LEN JENKIN's novel New Jerusalem is a futuristic fable set in a 21st century that will never be, for it is simply the present day with some props added. Novelists often adopt imaginary or future settings that show little regard for plausibility -- e.g. Margaret Atwood's recent The Handmaid's Tale. The qualities of fable are not those of the western novel, and black humor particularly has few obligations to realistic tradition. Jenkin, whose previous works have been stage plays (including an off-Broadway version of New Jerusalem), clearly cares little for such traditional novelistic niceties as concern for detail and internal consistency. But his book's verbal freefall, despite some funny passages, eventually gets its author into trouble.

New Jerusalem is a prison island created by the United Nations back in 1987. Convicts are dropped by parachute and left to fend as they might, all escape attempts being technologically lethal. Forty years later (or 50, depending on which page you read), the U.N. abruptly decides to dissolve the prison, which has not received any new prisoners since drug reconditioning techniques rendered it obsolete after its first decade. The island's inhabitants have been living and breeding since then, and have renamed their prison "New Jerusalem." Faber, a reporter disillusioned because the newspapers of his day publish nothing but sensational trash (Jenkin's parody of present-day tabloid journalism is funny but out of place here), is sent to observe the island's last days.

New Jerusalem proves to be a bizarre combination of berserk tourist trap, Tammany Hall, and lunatic asylum. Faber's wanderings over the island allow the author occasion for scattershot satire of various aspects of Western civilization as well as "corruption, incompetence and greed." One example is a group of crazed citizens who believe, like a modern cargo cult, that the approaching U.N. ship is coming to bring them appliances, and dance around chanting "Sanyo! Betamax! Magnavox!" This obvious and even oddly quaint sally, whose satiric intent again subverts narrative credibility (were no new companies formed over the last 50 years?) is fairly typical of Jenkin's style.

ASIDE from such touches, much of the novel's action concerns a confused chase after the last remaining supply of a highly addictive drug, whose evil nature is underscored by the fact that its synthesis entails killing dolphins. When Jenkin wishes to emphasize the corrupting wealth the drug could bring, he says that the secret of its production has been permanently lost; later we hear that releasing it to the outside world would prompt the secret's rediscovery (thus precipitating mass slaughter of dolphins). Most details either wobble this way or are inconsistent with others. At times the author even seems to forget what century his story is set in, so that his characters refer to "the forties" as you or I might, and make joking allusions from our cultural background ("A little dab'll do ya").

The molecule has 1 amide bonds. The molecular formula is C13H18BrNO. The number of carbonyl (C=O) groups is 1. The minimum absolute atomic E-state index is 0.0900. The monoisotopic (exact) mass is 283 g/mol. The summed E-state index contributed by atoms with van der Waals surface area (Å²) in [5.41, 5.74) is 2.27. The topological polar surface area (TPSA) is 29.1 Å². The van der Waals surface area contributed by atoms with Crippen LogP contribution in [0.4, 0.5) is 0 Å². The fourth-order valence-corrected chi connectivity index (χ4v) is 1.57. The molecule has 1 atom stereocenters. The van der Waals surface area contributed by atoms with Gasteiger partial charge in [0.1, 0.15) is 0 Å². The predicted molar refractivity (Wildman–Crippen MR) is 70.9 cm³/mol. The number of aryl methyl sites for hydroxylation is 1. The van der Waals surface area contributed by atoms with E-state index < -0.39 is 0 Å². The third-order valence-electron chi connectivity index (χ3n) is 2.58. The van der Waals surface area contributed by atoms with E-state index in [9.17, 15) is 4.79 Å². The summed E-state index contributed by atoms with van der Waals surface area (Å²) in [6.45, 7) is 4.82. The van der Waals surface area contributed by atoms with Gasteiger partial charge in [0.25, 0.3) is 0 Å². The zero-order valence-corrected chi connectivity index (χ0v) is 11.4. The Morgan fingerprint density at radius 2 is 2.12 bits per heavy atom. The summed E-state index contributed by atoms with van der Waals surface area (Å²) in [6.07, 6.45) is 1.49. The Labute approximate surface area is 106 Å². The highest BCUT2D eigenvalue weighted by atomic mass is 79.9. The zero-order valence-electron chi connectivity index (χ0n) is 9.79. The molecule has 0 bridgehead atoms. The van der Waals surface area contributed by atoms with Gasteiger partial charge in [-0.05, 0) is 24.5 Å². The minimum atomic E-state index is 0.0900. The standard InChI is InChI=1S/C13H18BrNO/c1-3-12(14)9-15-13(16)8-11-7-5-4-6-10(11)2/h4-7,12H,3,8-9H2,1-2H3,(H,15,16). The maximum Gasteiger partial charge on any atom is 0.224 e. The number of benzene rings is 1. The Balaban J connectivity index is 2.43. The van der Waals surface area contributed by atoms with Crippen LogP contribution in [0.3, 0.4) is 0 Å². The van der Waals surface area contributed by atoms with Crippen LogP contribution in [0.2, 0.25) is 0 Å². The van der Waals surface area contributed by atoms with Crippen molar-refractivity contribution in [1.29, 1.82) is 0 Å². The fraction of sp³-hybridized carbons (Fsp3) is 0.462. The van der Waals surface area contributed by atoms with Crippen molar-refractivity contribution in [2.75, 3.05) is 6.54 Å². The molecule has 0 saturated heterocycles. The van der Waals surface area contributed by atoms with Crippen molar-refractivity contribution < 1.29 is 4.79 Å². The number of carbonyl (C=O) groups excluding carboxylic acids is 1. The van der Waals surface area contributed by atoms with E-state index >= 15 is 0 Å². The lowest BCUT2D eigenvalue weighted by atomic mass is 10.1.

The prose is better, but can be wildly uneven. When Jenkin decribes a burning building being consumed to ash without collapsing and then drifting into the air with its shape intact, one feels indulgence for the exuberant conceit. When he writes of a man's jaw flapping "open and shut like a switch on overload," one's only response is irritation that the author has not troubled to learn what he is writing about.

In the end an ocean liner arrives to take the citizens of New Jerusalem back to civilization. Faber has overheard that the U.N. soldiers have orders to repatriate everyone "if they are salvageable," so the reader has no trouble foreseeing that they will look appalled upon the crazed wretches and decide instead on expedient genocide. This is swiftly carried out, with Faber and girlfriend watching unnoticed from a boat offshore.

We thus move from black comedy to horror, and end on a note of redemption. Wandering through the rubble, the two find a wounded child, whom they nurse as they set about tilling the scorched earth of New Jerusalem. These affecting images echo the closure of famous Western narratives from Voltaire to Michel Tournier, and would be a more understandable borrowing from a rich tradition if Jenkin had not shown himself so indifferent to it.

Gregory Feeley writes frequently about contemporary literature, especially science fiction and fantasy.